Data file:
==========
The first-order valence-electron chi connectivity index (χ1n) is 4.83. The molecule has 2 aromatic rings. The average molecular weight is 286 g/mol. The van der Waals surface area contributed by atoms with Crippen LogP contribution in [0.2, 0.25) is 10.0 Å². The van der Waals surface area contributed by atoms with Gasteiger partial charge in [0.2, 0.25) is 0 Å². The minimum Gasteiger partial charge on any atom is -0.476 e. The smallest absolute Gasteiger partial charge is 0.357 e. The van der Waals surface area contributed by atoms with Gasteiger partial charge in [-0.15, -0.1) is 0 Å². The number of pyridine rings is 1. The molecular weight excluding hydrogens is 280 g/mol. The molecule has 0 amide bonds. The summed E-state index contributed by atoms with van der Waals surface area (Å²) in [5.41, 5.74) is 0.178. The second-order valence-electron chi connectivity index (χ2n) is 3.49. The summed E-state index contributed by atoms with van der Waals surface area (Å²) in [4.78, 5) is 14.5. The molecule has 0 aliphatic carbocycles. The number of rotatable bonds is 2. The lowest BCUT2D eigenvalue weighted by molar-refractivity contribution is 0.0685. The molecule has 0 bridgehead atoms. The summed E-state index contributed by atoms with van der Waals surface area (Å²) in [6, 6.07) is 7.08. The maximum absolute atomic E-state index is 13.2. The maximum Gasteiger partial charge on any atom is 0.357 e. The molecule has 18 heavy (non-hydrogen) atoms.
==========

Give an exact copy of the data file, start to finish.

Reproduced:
The first-order valence-electron chi connectivity index (χ1n) is 4.83. The molecule has 2 aromatic rings. The average molecular weight is 286 g/mol. The van der Waals surface area contributed by atoms with Crippen LogP contribution in [0.2, 0.25) is 10.0 Å². The van der Waals surface area contributed by atoms with Gasteiger partial charge in [0.2, 0.25) is 0 Å². The minimum Gasteiger partial charge on any atom is -0.476 e. The smallest absolute Gasteiger partial charge is 0.357 e. The van der Waals surface area contributed by atoms with Gasteiger partial charge in [-0.15, -0.1) is 0 Å². The number of pyridine rings is 1. The molecular weight excluding hydrogens is 280 g/mol. The molecule has 0 amide bonds. The summed E-state index contributed by atoms with van der Waals surface area (Å²) in [5.41, 5.74) is 0.178. The second-order valence-electron chi connectivity index (χ2n) is 3.49. The summed E-state index contributed by atoms with van der Waals surface area (Å²) in [4.78, 5) is 14.5. The molecule has 0 aliphatic carbocycles. The number of rotatable bonds is 2. The lowest BCUT2D eigenvalue weighted by molar-refractivity contribution is 0.0685. The molecule has 0 bridgehead atoms. The summed E-state index contributed by atoms with van der Waals surface area (Å²) in [6, 6.07) is 7.08. The maximum absolute atomic E-state index is 13.2. The maximum Gasteiger partial charge on any atom is 0.357 e. The molecule has 18 heavy (non-hydrogen) atoms.